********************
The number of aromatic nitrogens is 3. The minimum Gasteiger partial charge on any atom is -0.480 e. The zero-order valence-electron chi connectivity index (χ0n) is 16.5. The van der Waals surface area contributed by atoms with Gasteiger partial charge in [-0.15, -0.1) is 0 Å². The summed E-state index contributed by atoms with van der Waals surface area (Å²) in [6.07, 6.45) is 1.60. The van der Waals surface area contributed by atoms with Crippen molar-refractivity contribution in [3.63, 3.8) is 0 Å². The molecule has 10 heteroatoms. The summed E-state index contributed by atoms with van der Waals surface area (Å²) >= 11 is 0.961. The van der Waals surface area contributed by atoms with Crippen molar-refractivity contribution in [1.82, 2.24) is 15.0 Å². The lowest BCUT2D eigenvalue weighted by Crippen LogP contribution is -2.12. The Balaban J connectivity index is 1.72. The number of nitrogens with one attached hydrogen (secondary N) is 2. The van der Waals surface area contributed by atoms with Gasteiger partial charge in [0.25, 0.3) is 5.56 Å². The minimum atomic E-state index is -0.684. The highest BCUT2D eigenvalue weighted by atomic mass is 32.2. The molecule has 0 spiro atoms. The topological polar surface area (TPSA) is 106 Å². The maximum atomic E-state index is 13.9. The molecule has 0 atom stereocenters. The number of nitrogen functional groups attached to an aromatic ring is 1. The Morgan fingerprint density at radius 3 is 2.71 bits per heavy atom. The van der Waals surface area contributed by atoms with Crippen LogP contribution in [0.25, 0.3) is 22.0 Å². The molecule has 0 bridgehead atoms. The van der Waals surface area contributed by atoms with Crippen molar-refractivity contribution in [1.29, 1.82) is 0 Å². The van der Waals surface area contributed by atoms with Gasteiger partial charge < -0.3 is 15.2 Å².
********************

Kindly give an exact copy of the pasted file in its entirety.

The number of aromatic nitrogens is 3. The minimum Gasteiger partial charge on any atom is -0.480 e. The zero-order valence-electron chi connectivity index (χ0n) is 16.5. The van der Waals surface area contributed by atoms with Gasteiger partial charge in [-0.15, -0.1) is 0 Å². The summed E-state index contributed by atoms with van der Waals surface area (Å²) in [6.07, 6.45) is 1.60. The van der Waals surface area contributed by atoms with Crippen molar-refractivity contribution in [3.63, 3.8) is 0 Å². The molecule has 10 heteroatoms. The summed E-state index contributed by atoms with van der Waals surface area (Å²) >= 11 is 0.961. The van der Waals surface area contributed by atoms with Crippen molar-refractivity contribution in [1.82, 2.24) is 15.0 Å². The lowest BCUT2D eigenvalue weighted by Crippen LogP contribution is -2.12. The Balaban J connectivity index is 1.72. The number of nitrogens with one attached hydrogen (secondary N) is 2. The van der Waals surface area contributed by atoms with Gasteiger partial charge in [0.25, 0.3) is 5.56 Å². The minimum atomic E-state index is -0.684. The highest BCUT2D eigenvalue weighted by atomic mass is 32.2. The molecule has 0 spiro atoms. The topological polar surface area (TPSA) is 106 Å². The maximum atomic E-state index is 13.9. The molecule has 0 atom stereocenters. The number of nitrogen functional groups attached to an aromatic ring is 1. The Morgan fingerprint density at radius 3 is 2.71 bits per heavy atom. The van der Waals surface area contributed by atoms with Crippen LogP contribution in [0.25, 0.3) is 22.0 Å². The molecule has 0 bridgehead atoms. The van der Waals surface area contributed by atoms with Crippen molar-refractivity contribution in [1.29, 1.82) is 0 Å². The van der Waals surface area contributed by atoms with Gasteiger partial charge < -0.3 is 15.2 Å².